Tucker wore No. 7 in high school, a digit held by junior defensive end Isaiah Foskey currently.
Quite frankly, No. 22 is simply a guess because it is an open slot, and the intention was to put such freshmen later in the summer with hopes of getting the actual number via a social media post, but that has worked only to cloud this hypothesizing.
UPDATED IN MID-JULY
Tucker will wear indeed No. 18, per some updates on Notre Dame’s athletics website.
WHAT WAS SAID WHEN TUCKER SIGNED“Tucker may need some time to acclimate at cornerback, having focused much of his high school time on receiver.
“The day may never come that Notre Dame has enough cornerbacks. Right now, for example, in the midst of an unbeaten season and arguably with its best all-around team in more than 30 years, the Irish could use a nickel back. Taking flyers on athletic perimeter players to throw into the mix is a prudent approach to what has always been a numbers game.
“Watching Tucker on tape, one gets the feeling he would have received a bit more recruiting praise in a normal cycle. One way or another, perhaps simply via special teams work, he will likely find his way onto the field in 2021.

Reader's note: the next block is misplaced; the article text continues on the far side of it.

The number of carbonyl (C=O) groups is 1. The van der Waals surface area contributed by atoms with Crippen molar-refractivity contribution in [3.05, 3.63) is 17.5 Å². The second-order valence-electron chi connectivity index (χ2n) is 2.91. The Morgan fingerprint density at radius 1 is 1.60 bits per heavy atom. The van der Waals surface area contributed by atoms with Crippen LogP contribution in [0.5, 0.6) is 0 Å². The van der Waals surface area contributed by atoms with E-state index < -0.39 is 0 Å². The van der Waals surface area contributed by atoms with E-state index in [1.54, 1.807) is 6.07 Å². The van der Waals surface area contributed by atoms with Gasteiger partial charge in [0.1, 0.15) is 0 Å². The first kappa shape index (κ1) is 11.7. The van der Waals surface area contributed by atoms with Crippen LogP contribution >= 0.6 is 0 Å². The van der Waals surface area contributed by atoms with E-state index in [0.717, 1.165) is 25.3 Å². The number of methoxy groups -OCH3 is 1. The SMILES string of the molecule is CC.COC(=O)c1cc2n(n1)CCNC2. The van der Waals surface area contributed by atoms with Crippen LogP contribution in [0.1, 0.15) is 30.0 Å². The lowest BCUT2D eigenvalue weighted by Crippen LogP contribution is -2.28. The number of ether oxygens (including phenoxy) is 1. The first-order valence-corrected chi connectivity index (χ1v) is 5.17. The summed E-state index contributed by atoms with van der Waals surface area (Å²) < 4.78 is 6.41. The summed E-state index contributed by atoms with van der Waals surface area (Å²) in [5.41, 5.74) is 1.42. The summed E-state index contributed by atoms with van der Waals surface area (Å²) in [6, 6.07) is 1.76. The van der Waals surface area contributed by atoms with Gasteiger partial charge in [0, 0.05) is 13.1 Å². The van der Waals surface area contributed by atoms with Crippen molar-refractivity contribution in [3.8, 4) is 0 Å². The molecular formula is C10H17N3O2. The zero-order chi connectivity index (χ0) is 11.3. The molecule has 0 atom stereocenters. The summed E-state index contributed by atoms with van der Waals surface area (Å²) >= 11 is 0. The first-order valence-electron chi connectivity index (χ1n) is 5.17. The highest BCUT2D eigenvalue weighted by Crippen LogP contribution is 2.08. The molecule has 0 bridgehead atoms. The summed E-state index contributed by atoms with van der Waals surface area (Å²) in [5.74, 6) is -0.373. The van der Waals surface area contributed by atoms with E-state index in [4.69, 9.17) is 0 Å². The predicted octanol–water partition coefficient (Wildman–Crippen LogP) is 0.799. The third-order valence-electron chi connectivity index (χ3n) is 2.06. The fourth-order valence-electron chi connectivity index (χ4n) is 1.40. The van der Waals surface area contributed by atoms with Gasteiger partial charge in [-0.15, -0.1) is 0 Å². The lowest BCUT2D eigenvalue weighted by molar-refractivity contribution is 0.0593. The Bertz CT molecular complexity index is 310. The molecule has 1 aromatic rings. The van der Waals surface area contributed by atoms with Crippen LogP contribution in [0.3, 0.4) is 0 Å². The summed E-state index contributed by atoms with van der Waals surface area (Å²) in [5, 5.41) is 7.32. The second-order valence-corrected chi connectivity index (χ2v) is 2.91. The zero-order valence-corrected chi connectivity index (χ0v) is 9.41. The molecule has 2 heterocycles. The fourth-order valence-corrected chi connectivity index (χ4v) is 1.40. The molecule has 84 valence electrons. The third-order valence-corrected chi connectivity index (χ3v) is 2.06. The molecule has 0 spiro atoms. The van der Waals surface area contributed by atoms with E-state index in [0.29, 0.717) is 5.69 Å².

Special teams work is a valuable contribution, but if that is Tucker’s focus in 2021, Notre Dame is unlikely to use him in more than four games so as to preserve a season of eligibility.
Even after Lewis and Bracy, one presumes the Irish would give sophomore Caleb Offord an opportunity at cornerback before turning to Tucker, unless the latter truly impresses in preseason practices with his length and strength. (For what it’s worth, so as to avoid a misleading pun, many synonyms such as “opportunity” and “shot” and “hopes” have been used in this article. Maybe that effort will not be necessary once Tucker is closer to his own … chance.)